Policymakers invited child development experts, professionals and parents to the Statehouse Atrium Friday for an Early Childhood Policy Forum seeking input on areas of need in the sphere of publicly-funded child care and early childhood education. Organized by members of the Legislative Children's Caucus and attended by Reps. Allison Russo (D-Columbus) and Mary Lightbody (D-Westerville), the forum featured speakers as well as policy panels that allowed interested parties to engage with legislative staff in roundtable discussions. Russo told Hannah News she hopes to develop legislation incorporating evidence-based strategies and best practices drawn from the day's conversations.

The Center for Community Solutions (CCS) recently released new fact sheets highlighting the health, economic, civic and educational status of women in Ohio. The fact sheets give information on the status women (often in comparison to men) for all 88 counties in Ohio. Statistics for each county can be found at


Despite similar bills' receiving little action in past General Assemblies, the bipartisan House cosponsors of the "Ohio Fairness Act" said the LGBTQ protections bill is ripe for passage this year, given the makeup of the Legislature and newfound support from businesses. Reps. Michael Skindell (D-Lakewood) and Brett Hillyer (R-Uhrichsville) said their HB369 would add sexual orientation and gender identity to the list of protected groups under Ohio's current anti-discrimination law, which prohibits discrimination based on race, sex and disability.


Opponents of the death penalty hosted a media conference Friday, calling for services for the families of murder victims in lieu of continuing executions in Ohio. Hosted by advocacy group Ohio Journey of Hope from Violence to Healing, board member Abraham Bonowitz told those present that only two percent of murder convictions in Ohio end in an execution, meaning that there is inconsistency not only for families of the victims, but also for families of the condemned. "What the death penalty does is it creates more victims," he said.


The State Board of Education approved a proposal to expand the number of hours and types of activities future board members could be paid for at their current pay rate. Specifically, all board members could be paid for up to 144 hours of time spent on meeting preparation and constituent services. In addition, board leaders will be able to receive additional compensation, from 36 additional hours for a committee vice chair to 144 additional hours for the board president.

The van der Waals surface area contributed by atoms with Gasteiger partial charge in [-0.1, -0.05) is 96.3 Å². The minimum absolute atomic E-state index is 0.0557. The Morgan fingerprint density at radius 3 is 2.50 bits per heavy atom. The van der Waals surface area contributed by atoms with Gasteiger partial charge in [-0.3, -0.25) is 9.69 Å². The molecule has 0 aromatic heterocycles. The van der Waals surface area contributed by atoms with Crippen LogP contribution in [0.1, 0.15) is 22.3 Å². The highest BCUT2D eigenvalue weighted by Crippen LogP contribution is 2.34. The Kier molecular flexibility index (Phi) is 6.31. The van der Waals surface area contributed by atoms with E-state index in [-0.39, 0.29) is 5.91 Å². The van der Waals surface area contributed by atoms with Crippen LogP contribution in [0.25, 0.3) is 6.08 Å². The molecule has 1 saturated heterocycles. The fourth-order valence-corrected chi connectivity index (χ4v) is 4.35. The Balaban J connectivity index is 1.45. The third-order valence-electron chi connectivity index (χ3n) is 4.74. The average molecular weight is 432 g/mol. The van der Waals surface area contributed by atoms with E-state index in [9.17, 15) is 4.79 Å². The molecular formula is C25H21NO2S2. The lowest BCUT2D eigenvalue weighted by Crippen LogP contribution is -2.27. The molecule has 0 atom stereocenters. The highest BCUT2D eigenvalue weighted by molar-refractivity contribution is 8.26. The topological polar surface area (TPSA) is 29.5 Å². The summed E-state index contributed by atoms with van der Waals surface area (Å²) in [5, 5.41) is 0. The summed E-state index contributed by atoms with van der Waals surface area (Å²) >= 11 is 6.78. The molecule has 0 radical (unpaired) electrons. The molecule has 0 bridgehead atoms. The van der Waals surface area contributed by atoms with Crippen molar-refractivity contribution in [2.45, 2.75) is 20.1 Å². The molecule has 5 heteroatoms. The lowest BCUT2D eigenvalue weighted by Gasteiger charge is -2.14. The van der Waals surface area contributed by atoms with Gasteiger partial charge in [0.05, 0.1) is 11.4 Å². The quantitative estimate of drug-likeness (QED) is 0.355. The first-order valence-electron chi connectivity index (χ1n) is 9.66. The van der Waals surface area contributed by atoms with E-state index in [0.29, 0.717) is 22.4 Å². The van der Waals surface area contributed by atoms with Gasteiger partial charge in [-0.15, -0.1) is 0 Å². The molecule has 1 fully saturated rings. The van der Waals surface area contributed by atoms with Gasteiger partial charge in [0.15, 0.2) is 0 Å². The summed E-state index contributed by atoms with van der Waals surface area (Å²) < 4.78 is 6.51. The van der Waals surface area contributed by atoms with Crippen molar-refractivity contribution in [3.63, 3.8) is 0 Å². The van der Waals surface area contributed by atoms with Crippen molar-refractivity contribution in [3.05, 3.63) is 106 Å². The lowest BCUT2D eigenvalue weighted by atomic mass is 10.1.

State Superintendent Paolo DeMaria will receive a significant pay increase under a resolution approved Monday by the State Board of Education's Executive Committee, but he will no longer be eligible for a bonus, which members said could not be appropriately awarded with an undefined process. The resolution includes a 2.75 percent raise, consistent with other state employee raises, as well as an "equitable pay adjustment" of $15,215.19 to retroactively make up for market adjustments in the superintendent's base salary. However, a possible $20,000 bonus will no longer be available. Should the full board approve the resolution at its November meeting, the superintendent's salary will be $210,000 per year.

The Senate will not pass a bill that would abolish controversial Academic Distress Commissions (ADCs) without an adequate system to replace them, Senate Education Committee Chair Peggy Lehner (R-Kettering) told members of the State Board of Education Monday. Lehner weighed in on the status of HB154 (Miller-Jones) as it works its way through her committee. The House version of the bill would have dissolved ADCs in favor of a local-control approach. That plan was largely curtailed by changes made in the Senate committee in September.

The Ohio Department of Education said Tuesday the state won $43 million from two competitive federal grants meant to support student literacy programs. Most of the award came from the Comprehensive Literacy State Development Grant, which will provide $42 million over five years to establish model literacy sites in preschools and elementary, middle and high schools. The Model Demonstration Projects for Early Identification of Students with Dyslexia Grant, which is providing $1.2 million, will support pilot programs in three model schools serving students in preschool through first grade.

The school funding plan being developed by Reps. Bob Cupp (R-Lima) and John Patterson (D-Jefferson) would cost an additional $267 million per year if phased in over six years, the lawmakers told members of the House Finance Committee on Wednesday. "Let me be perfectly clear. We must consider this as an 'investment in our future,'" Patterson said during sponsor testimony on HB305 (Cupp-Patterson). This first hearing on HB305 came more than three months after the representatives introduced the bill and explained updates to the funding proposal, which has been in the works for a couple years.


The hours for the remaining days of absentee, in-person voting at local boards of election are as follows:

- Monday - Friday, Oct. 21-25: 8 a.m.-5 p.m.

- Monday - Thursday, Oct. 28-31: 8 a.m.-7 p.m.

- Friday, Nov. 1: 8 a.m.-7 p.m.

- Saturday, Nov 2: 8 a.m.-4 p.m.

- Sunday, Nov 3: 1 p.m.-5 p.m.

- Monday, Nov. 4: 8 a.m.-2 p.m.


Tom Young, a Republican member of the Montgomery County Board of Elections, told the Dayton Daily News that he is running for the 42nd House District in 2020. Young told the newspaper that he will resign his post with the board before he officially files to run for the House seat in December. He has previously served on the Wright State University Board of Trustees. He previously sought the seat after the death of Rep. Terry Blair, but Rep. Niraj Antani (R-Miamisburg) was backed by the county Republican Party for the seat instead.